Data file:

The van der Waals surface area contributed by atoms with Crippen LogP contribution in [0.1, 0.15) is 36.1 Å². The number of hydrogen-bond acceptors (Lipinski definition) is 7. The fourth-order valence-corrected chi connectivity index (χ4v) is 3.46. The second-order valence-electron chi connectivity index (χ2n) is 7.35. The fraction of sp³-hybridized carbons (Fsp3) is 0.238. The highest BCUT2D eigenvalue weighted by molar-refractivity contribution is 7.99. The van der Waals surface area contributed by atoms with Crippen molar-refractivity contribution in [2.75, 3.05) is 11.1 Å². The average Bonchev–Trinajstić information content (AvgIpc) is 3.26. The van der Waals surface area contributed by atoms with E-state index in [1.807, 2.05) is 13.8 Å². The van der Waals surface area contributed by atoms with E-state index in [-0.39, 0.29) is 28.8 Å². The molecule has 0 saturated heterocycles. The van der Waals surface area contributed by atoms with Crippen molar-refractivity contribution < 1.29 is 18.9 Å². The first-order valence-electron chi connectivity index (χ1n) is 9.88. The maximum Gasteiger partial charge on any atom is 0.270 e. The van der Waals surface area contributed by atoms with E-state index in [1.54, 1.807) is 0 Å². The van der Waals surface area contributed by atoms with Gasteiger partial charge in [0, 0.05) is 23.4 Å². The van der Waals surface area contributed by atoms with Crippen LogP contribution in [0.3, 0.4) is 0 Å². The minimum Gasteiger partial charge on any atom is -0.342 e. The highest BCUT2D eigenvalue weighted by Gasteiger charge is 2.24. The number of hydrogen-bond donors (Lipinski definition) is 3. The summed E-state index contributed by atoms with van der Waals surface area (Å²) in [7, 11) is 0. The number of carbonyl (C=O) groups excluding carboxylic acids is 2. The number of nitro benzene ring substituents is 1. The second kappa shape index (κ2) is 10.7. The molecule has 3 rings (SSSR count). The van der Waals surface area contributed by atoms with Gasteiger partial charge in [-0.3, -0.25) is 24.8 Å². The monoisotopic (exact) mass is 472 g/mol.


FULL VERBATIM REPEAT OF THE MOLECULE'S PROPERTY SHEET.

The van der Waals surface area contributed by atoms with Crippen LogP contribution in [0.1, 0.15) is 36.1 Å². The number of hydrogen-bond acceptors (Lipinski definition) is 7. The fourth-order valence-corrected chi connectivity index (χ4v) is 3.46. The second-order valence-electron chi connectivity index (χ2n) is 7.35. The fraction of sp³-hybridized carbons (Fsp3) is 0.238. The highest BCUT2D eigenvalue weighted by molar-refractivity contribution is 7.99. The van der Waals surface area contributed by atoms with Crippen molar-refractivity contribution in [2.75, 3.05) is 11.1 Å². The average Bonchev–Trinajstić information content (AvgIpc) is 3.26. The van der Waals surface area contributed by atoms with E-state index in [1.807, 2.05) is 13.8 Å². The van der Waals surface area contributed by atoms with E-state index in [-0.39, 0.29) is 28.8 Å². The molecule has 0 saturated heterocycles. The van der Waals surface area contributed by atoms with Crippen molar-refractivity contribution < 1.29 is 18.9 Å². The first-order valence-electron chi connectivity index (χ1n) is 9.88. The maximum Gasteiger partial charge on any atom is 0.270 e. The van der Waals surface area contributed by atoms with E-state index in [1.54, 1.807) is 0 Å². The van der Waals surface area contributed by atoms with Gasteiger partial charge in [0, 0.05) is 23.4 Å². The van der Waals surface area contributed by atoms with Crippen LogP contribution in [0.3, 0.4) is 0 Å². The minimum Gasteiger partial charge on any atom is -0.342 e. The highest BCUT2D eigenvalue weighted by Gasteiger charge is 2.24. The number of hydrogen-bond donors (Lipinski definition) is 3. The summed E-state index contributed by atoms with van der Waals surface area (Å²) in [7, 11) is 0. The number of carbonyl (C=O) groups excluding carboxylic acids is 2. The number of nitro benzene ring substituents is 1. The second kappa shape index (κ2) is 10.7. The molecule has 3 rings (SSSR count). The van der Waals surface area contributed by atoms with Gasteiger partial charge in [-0.3, -0.25) is 24.8 Å². The monoisotopic (exact) mass is 472 g/mol.